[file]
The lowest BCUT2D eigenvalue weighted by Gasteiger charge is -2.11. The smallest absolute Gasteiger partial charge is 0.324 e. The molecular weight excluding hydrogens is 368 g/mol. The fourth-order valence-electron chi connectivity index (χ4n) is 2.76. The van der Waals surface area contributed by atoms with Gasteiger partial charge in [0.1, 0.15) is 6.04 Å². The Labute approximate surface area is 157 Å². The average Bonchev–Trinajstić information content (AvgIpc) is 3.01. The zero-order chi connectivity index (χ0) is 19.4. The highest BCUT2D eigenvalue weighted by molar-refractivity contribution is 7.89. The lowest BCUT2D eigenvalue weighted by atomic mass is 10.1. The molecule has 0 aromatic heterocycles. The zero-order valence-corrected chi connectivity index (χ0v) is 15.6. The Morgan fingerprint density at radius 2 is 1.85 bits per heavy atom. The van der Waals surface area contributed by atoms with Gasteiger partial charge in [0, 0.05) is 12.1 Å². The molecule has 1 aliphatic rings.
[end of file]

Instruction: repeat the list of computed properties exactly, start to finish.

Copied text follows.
The lowest BCUT2D eigenvalue weighted by Gasteiger charge is -2.11. The smallest absolute Gasteiger partial charge is 0.324 e. The molecular weight excluding hydrogens is 368 g/mol. The fourth-order valence-electron chi connectivity index (χ4n) is 2.76. The van der Waals surface area contributed by atoms with Gasteiger partial charge in [0.1, 0.15) is 6.04 Å². The Labute approximate surface area is 157 Å². The average Bonchev–Trinajstić information content (AvgIpc) is 3.01. The zero-order chi connectivity index (χ0) is 19.4. The highest BCUT2D eigenvalue weighted by molar-refractivity contribution is 7.89. The lowest BCUT2D eigenvalue weighted by atomic mass is 10.1. The molecule has 0 aromatic heterocycles. The zero-order valence-corrected chi connectivity index (χ0v) is 15.6. The Morgan fingerprint density at radius 2 is 1.85 bits per heavy atom. The van der Waals surface area contributed by atoms with Gasteiger partial charge in [0, 0.05) is 12.1 Å². The molecule has 1 aliphatic rings.